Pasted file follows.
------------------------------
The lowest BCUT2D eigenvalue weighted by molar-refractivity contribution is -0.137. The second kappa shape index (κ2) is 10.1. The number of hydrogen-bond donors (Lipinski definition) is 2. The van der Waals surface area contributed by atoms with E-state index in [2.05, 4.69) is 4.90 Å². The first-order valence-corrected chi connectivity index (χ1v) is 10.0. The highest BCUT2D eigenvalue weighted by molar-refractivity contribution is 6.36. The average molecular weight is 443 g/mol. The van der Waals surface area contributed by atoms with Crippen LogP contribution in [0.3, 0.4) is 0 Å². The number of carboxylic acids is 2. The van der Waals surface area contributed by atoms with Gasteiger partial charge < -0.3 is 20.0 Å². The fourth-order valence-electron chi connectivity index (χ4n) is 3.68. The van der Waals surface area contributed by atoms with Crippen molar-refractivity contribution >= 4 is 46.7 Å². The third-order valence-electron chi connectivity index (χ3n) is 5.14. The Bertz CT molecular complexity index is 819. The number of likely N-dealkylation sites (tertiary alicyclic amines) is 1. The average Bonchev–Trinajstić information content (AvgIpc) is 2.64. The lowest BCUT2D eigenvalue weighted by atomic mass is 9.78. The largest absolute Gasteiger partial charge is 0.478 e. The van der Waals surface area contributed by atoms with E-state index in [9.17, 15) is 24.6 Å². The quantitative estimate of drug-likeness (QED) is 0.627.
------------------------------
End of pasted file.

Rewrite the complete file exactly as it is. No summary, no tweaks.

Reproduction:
The lowest BCUT2D eigenvalue weighted by molar-refractivity contribution is -0.137. The second kappa shape index (κ2) is 10.1. The number of hydrogen-bond donors (Lipinski definition) is 2. The van der Waals surface area contributed by atoms with E-state index in [2.05, 4.69) is 4.90 Å². The first-order valence-corrected chi connectivity index (χ1v) is 10.0. The highest BCUT2D eigenvalue weighted by molar-refractivity contribution is 6.36. The average molecular weight is 443 g/mol. The van der Waals surface area contributed by atoms with Crippen LogP contribution in [0.3, 0.4) is 0 Å². The number of carboxylic acids is 2. The van der Waals surface area contributed by atoms with Gasteiger partial charge < -0.3 is 20.0 Å². The fourth-order valence-electron chi connectivity index (χ4n) is 3.68. The van der Waals surface area contributed by atoms with Crippen molar-refractivity contribution >= 4 is 46.7 Å². The third-order valence-electron chi connectivity index (χ3n) is 5.14. The Bertz CT molecular complexity index is 819. The number of likely N-dealkylation sites (tertiary alicyclic amines) is 1. The average Bonchev–Trinajstić information content (AvgIpc) is 2.64. The lowest BCUT2D eigenvalue weighted by atomic mass is 9.78. The largest absolute Gasteiger partial charge is 0.478 e. The van der Waals surface area contributed by atoms with E-state index in [9.17, 15) is 24.6 Å². The quantitative estimate of drug-likeness (QED) is 0.627.